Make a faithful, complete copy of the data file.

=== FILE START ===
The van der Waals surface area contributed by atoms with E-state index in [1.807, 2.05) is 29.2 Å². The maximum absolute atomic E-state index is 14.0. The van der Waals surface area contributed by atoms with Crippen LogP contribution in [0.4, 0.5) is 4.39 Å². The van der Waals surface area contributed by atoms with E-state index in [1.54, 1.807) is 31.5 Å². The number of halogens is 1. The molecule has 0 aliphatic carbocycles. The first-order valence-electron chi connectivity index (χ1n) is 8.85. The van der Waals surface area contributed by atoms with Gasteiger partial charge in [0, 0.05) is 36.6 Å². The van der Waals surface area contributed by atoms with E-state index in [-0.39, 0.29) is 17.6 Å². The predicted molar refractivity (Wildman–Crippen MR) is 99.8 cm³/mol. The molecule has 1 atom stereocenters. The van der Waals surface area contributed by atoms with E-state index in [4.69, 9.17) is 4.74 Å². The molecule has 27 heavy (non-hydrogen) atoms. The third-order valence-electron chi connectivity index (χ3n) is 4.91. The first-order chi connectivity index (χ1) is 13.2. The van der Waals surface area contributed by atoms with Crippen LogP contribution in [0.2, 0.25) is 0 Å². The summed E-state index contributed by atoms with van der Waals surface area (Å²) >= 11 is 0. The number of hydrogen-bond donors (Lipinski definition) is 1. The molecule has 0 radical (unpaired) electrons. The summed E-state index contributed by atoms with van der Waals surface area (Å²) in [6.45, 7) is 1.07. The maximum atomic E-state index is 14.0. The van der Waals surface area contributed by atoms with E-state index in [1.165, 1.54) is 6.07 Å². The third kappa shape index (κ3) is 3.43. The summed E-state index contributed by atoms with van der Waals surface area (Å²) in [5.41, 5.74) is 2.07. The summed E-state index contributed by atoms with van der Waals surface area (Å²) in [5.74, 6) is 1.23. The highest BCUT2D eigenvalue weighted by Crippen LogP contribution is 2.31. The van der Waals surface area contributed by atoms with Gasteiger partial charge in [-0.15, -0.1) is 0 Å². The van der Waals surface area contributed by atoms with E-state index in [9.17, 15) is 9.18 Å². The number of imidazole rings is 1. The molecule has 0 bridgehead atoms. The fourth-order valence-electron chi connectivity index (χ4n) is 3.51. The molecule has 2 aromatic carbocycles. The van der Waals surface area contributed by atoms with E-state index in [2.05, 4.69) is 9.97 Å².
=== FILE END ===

The van der Waals surface area contributed by atoms with E-state index in [1.807, 2.05) is 29.2 Å². The maximum absolute atomic E-state index is 14.0. The van der Waals surface area contributed by atoms with Crippen LogP contribution in [0.4, 0.5) is 4.39 Å². The van der Waals surface area contributed by atoms with E-state index in [1.54, 1.807) is 31.5 Å². The number of halogens is 1. The molecule has 0 aliphatic carbocycles. The first-order valence-electron chi connectivity index (χ1n) is 8.85. The van der Waals surface area contributed by atoms with Gasteiger partial charge in [0, 0.05) is 36.6 Å². The van der Waals surface area contributed by atoms with E-state index in [-0.39, 0.29) is 17.6 Å². The predicted molar refractivity (Wildman–Crippen MR) is 99.8 cm³/mol. The molecule has 1 atom stereocenters. The van der Waals surface area contributed by atoms with E-state index in [4.69, 9.17) is 4.74 Å². The molecule has 27 heavy (non-hydrogen) atoms. The third-order valence-electron chi connectivity index (χ3n) is 4.91. The first-order chi connectivity index (χ1) is 13.2. The van der Waals surface area contributed by atoms with Crippen LogP contribution in [0.2, 0.25) is 0 Å². The summed E-state index contributed by atoms with van der Waals surface area (Å²) >= 11 is 0. The number of hydrogen-bond donors (Lipinski definition) is 1. The molecule has 0 radical (unpaired) electrons. The summed E-state index contributed by atoms with van der Waals surface area (Å²) in [6.45, 7) is 1.07. The maximum atomic E-state index is 14.0. The van der Waals surface area contributed by atoms with E-state index in [1.165, 1.54) is 6.07 Å². The third kappa shape index (κ3) is 3.43. The summed E-state index contributed by atoms with van der Waals surface area (Å²) in [5.41, 5.74) is 2.07. The summed E-state index contributed by atoms with van der Waals surface area (Å²) in [5.74, 6) is 1.23. The highest BCUT2D eigenvalue weighted by Crippen LogP contribution is 2.31. The van der Waals surface area contributed by atoms with Gasteiger partial charge in [-0.15, -0.1) is 0 Å². The van der Waals surface area contributed by atoms with E-state index in [9.17, 15) is 9.18 Å². The number of imidazole rings is 1. The molecule has 0 bridgehead atoms. The fourth-order valence-electron chi connectivity index (χ4n) is 3.51. The molecule has 2 aromatic carbocycles. The van der Waals surface area contributed by atoms with E-state index in [2.05, 4.69) is 9.97 Å².